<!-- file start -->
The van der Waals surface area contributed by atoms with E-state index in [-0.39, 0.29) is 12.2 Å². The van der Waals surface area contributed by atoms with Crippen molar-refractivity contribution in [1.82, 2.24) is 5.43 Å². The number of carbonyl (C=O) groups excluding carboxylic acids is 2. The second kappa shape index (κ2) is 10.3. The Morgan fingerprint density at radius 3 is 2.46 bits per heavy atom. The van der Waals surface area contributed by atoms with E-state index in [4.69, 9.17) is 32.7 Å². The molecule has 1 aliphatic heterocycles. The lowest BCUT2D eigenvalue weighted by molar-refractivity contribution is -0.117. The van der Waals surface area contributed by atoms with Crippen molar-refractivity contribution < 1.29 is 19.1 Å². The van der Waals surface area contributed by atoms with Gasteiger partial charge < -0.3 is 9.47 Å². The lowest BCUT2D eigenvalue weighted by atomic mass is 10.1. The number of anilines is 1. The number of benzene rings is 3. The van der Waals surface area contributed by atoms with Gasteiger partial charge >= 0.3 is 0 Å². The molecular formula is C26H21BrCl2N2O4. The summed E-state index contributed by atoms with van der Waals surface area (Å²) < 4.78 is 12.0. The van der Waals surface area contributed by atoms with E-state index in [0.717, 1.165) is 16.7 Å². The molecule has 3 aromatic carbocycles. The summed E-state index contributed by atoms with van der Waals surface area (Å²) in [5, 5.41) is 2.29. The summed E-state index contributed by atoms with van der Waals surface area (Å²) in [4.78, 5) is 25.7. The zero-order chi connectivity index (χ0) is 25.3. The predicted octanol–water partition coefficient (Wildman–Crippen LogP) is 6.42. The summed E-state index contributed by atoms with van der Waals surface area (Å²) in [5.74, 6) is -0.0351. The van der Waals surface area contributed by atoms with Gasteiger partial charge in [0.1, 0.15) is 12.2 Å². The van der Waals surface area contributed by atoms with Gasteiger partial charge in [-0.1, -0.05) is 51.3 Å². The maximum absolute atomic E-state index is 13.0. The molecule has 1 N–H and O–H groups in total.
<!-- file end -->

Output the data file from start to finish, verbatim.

The van der Waals surface area contributed by atoms with E-state index in [-0.39, 0.29) is 12.2 Å². The van der Waals surface area contributed by atoms with Crippen molar-refractivity contribution in [1.82, 2.24) is 5.43 Å². The number of carbonyl (C=O) groups excluding carboxylic acids is 2. The second kappa shape index (κ2) is 10.3. The Morgan fingerprint density at radius 3 is 2.46 bits per heavy atom. The van der Waals surface area contributed by atoms with E-state index in [4.69, 9.17) is 32.7 Å². The molecule has 1 aliphatic heterocycles. The lowest BCUT2D eigenvalue weighted by molar-refractivity contribution is -0.117. The van der Waals surface area contributed by atoms with Crippen molar-refractivity contribution < 1.29 is 19.1 Å². The van der Waals surface area contributed by atoms with Gasteiger partial charge < -0.3 is 9.47 Å². The lowest BCUT2D eigenvalue weighted by atomic mass is 10.1. The number of anilines is 1. The number of benzene rings is 3. The van der Waals surface area contributed by atoms with Gasteiger partial charge >= 0.3 is 0 Å². The molecular formula is C26H21BrCl2N2O4. The summed E-state index contributed by atoms with van der Waals surface area (Å²) < 4.78 is 12.0. The van der Waals surface area contributed by atoms with E-state index in [0.717, 1.165) is 16.7 Å². The molecule has 3 aromatic carbocycles. The summed E-state index contributed by atoms with van der Waals surface area (Å²) in [5, 5.41) is 2.29. The summed E-state index contributed by atoms with van der Waals surface area (Å²) in [4.78, 5) is 25.7. The zero-order chi connectivity index (χ0) is 25.3. The predicted octanol–water partition coefficient (Wildman–Crippen LogP) is 6.42. The summed E-state index contributed by atoms with van der Waals surface area (Å²) in [5.74, 6) is -0.0351. The van der Waals surface area contributed by atoms with Gasteiger partial charge in [0.1, 0.15) is 12.2 Å². The van der Waals surface area contributed by atoms with Gasteiger partial charge in [-0.1, -0.05) is 51.3 Å². The maximum absolute atomic E-state index is 13.0. The molecule has 1 N–H and O–H groups in total.